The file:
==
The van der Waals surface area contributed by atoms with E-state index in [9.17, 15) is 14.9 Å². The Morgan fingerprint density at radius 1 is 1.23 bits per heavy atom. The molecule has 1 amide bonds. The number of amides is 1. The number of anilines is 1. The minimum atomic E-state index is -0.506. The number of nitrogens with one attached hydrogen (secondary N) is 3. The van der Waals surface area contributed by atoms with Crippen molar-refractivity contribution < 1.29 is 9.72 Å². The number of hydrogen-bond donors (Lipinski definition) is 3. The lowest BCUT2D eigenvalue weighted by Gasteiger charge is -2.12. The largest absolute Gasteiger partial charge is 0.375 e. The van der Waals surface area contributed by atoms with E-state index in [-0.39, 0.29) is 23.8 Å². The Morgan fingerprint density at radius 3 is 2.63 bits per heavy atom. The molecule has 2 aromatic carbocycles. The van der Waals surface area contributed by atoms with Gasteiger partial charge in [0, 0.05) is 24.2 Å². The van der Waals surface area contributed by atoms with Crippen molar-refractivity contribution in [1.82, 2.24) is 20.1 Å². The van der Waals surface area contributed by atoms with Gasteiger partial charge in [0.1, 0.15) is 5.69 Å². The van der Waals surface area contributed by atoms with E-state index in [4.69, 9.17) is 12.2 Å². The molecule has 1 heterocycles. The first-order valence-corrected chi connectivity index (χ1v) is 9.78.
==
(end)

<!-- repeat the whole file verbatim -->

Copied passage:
The van der Waals surface area contributed by atoms with E-state index in [9.17, 15) is 14.9 Å². The Morgan fingerprint density at radius 1 is 1.23 bits per heavy atom. The molecule has 1 amide bonds. The number of amides is 1. The number of anilines is 1. The minimum atomic E-state index is -0.506. The number of nitrogens with one attached hydrogen (secondary N) is 3. The van der Waals surface area contributed by atoms with Crippen molar-refractivity contribution < 1.29 is 9.72 Å². The number of hydrogen-bond donors (Lipinski definition) is 3. The lowest BCUT2D eigenvalue weighted by Gasteiger charge is -2.12. The largest absolute Gasteiger partial charge is 0.375 e. The van der Waals surface area contributed by atoms with E-state index in [-0.39, 0.29) is 23.8 Å². The Morgan fingerprint density at radius 3 is 2.63 bits per heavy atom. The molecule has 2 aromatic carbocycles. The van der Waals surface area contributed by atoms with Gasteiger partial charge in [0, 0.05) is 24.2 Å². The van der Waals surface area contributed by atoms with Crippen molar-refractivity contribution in [1.82, 2.24) is 20.1 Å². The van der Waals surface area contributed by atoms with Gasteiger partial charge in [0.1, 0.15) is 5.69 Å². The van der Waals surface area contributed by atoms with E-state index in [4.69, 9.17) is 12.2 Å². The molecule has 1 heterocycles. The first-order valence-corrected chi connectivity index (χ1v) is 9.78.